Duck typing in Typescript

Let us discuss everyone’s favourite topic since Typescript was invented - ‘duck typing’.

Duck typing is type safety checks for complex types. It gets its name following the adage -

If it walks like a duck and quacks like a duck, it must be a duck.

Typescript modifies it slightly to -

Don’t check whether it is a duck. If it quacks like a duck.. etc., it must be a duck

Consider an example with a couple of variables of type objects and derived from a class.

class Fruit {
  shape = "round";
}

class Plant {
  shape = "line";
}

const apple: Fruit = new Fruit();
const orange: Fruit = new Fruit();

In the past we have seen that objects are not set to the same rules as everyone else when it comes to specific operations. We cannot directly compare objects to get a valid result - they will be executed by reference rather than doing one-to-one comparison of object entries.

console.log(apple == orange); // false

Any type compatibility checks across objects (derived from same or different classes) will get complicated. But at the same time, we may not really worry about a class to derive the object from as long as the class has all of the properties of the object type.

Now, also mix this background of a problem with an additional complexity. Typescript strives to be compatible with non-typed objects within Typescript and variables from Javascript.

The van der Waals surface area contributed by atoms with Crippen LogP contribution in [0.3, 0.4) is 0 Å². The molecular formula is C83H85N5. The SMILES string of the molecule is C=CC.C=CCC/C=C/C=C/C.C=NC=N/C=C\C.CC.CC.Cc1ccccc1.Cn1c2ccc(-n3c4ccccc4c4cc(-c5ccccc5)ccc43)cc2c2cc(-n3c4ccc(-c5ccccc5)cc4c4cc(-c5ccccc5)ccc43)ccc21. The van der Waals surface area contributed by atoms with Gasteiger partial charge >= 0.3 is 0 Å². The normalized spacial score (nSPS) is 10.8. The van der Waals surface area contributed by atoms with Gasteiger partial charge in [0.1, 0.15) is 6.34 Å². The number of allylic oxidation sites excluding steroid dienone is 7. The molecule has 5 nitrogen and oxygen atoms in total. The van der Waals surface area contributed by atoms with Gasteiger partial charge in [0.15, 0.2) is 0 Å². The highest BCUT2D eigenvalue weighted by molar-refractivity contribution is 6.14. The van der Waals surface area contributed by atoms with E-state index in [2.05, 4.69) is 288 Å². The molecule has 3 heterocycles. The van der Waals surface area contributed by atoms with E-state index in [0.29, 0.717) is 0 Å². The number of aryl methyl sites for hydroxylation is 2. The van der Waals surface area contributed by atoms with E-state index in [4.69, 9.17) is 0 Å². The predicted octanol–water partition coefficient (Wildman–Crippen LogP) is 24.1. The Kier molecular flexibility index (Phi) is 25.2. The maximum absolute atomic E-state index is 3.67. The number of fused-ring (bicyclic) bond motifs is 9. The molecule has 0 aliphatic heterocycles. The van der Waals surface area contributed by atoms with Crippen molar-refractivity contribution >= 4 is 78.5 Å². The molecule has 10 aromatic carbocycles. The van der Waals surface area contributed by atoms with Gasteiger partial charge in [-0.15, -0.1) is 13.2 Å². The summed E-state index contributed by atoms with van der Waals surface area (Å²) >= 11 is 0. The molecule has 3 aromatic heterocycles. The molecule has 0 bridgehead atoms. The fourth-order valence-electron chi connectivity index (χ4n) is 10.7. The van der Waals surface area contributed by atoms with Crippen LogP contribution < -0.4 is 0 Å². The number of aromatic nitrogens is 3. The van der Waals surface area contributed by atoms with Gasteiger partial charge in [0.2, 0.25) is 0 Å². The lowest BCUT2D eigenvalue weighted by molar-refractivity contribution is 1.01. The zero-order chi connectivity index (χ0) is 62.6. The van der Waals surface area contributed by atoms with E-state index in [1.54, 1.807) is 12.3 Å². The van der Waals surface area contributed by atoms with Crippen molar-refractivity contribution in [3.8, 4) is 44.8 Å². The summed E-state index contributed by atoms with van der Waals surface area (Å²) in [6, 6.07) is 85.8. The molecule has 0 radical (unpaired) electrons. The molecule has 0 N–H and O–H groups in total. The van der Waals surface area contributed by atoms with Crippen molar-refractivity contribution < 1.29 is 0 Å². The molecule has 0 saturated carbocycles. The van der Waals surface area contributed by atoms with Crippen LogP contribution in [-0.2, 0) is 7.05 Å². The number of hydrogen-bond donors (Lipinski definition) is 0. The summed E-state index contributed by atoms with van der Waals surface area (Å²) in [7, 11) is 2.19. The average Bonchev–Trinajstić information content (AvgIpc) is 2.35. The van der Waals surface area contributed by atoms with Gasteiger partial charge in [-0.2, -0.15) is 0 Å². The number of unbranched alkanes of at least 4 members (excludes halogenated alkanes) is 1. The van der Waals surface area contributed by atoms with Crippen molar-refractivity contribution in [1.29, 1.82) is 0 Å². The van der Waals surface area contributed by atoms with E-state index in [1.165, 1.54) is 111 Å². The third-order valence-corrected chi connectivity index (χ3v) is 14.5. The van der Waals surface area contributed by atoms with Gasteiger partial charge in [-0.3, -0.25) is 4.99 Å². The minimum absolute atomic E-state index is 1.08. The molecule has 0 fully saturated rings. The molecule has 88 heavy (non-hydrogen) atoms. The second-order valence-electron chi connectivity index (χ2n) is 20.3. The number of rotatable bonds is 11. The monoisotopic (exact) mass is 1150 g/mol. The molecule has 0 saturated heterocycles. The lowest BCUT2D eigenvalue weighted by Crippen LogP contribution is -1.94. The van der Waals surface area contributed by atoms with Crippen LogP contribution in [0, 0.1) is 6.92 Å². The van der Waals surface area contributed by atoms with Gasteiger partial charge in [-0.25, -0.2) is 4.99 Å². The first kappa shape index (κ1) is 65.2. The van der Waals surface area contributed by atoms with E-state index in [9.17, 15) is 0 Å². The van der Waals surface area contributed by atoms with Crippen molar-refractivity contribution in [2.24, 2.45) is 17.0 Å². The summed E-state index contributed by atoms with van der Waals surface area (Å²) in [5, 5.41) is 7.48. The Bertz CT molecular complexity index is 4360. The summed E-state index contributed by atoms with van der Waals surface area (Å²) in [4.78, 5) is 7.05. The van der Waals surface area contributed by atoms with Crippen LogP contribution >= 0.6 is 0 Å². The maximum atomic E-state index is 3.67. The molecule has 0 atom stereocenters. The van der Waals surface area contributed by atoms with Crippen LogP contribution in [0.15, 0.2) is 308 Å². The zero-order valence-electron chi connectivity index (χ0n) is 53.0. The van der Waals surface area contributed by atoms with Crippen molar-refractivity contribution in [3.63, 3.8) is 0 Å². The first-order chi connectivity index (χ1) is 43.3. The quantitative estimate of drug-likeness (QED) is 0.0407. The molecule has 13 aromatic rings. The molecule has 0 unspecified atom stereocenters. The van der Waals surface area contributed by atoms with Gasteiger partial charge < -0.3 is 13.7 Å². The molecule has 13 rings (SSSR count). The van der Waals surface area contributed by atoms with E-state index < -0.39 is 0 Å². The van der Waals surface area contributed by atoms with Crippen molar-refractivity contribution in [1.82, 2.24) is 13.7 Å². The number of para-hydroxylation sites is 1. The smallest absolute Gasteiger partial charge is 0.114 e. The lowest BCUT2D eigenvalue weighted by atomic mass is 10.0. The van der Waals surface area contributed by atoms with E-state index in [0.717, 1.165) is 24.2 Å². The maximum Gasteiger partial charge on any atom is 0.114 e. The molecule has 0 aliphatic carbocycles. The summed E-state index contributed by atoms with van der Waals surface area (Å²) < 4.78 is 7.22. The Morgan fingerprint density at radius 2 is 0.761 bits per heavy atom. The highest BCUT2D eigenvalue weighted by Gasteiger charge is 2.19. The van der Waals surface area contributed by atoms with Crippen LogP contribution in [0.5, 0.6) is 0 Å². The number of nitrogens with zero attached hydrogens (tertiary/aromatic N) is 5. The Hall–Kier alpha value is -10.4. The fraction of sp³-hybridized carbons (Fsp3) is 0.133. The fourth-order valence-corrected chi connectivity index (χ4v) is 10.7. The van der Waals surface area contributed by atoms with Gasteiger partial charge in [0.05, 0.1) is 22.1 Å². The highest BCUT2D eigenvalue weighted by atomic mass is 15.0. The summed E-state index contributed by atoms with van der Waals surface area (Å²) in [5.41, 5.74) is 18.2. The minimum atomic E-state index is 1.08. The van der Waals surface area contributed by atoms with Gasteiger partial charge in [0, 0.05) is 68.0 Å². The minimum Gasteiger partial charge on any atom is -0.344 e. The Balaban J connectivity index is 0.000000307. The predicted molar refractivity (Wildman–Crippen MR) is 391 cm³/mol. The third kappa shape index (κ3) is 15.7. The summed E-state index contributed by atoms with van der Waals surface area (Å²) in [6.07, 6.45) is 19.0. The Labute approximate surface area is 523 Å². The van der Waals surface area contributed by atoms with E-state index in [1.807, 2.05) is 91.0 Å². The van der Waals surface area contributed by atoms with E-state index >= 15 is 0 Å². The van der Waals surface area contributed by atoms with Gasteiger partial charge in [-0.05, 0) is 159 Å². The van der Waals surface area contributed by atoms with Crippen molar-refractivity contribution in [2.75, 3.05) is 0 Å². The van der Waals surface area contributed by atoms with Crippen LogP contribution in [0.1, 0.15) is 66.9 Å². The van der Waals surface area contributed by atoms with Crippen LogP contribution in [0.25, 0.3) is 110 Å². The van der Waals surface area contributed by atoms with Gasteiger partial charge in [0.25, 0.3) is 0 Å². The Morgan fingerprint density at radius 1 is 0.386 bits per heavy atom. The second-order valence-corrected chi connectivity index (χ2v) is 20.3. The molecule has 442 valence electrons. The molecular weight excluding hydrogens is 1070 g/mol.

How would you ensure that a new object can interact in a type-safe way with a class and another object under these circumstances?

Enter “duck typing”.

With duck typing, Typescript compares signatures of classes and allows object of one type to be used with an instance of another if the object’s type signature is same as, or is a subset of, the initiating class’s signature.

Let’s see examples!

The following initializations are valid since both Fruit and Flower have the same variable - shape.

class Fruit {
  shape = "round";
}

class Flower {
  shape = "beautiful";
}

const apple: Fruit = new Fruit();
const daffodil: Fruit = new Flower();
const rose: Flower = new Fruit();

Let’s add another class Plant with an additional variable.

class Fruit {
  shape = "round";
}

class Flower {
  shape = "beautiful";
}

class Plant {
  shape = "straight line";
  allWeather = "false";
}

const orange: Fruit = new Plant();

We see that all props of the type Fruit are available when we initialize Plant. So, this becomes a perfectly valid initialization.

However, we cannot do the opposite.

const egg: Plant = new Fruit();
// error TS2741: Property 'allWeather' is missing in type 'Fruit' but required in type 'Plant'.

Plant type has a variable called allWeather, which is not available with the initializing class Fruit. This causes a compile error.

Moral of the story

Typescript does not care about the initializing class as long as it has all the props and methods of the class used for the type. So, keep calm and carry on typing.

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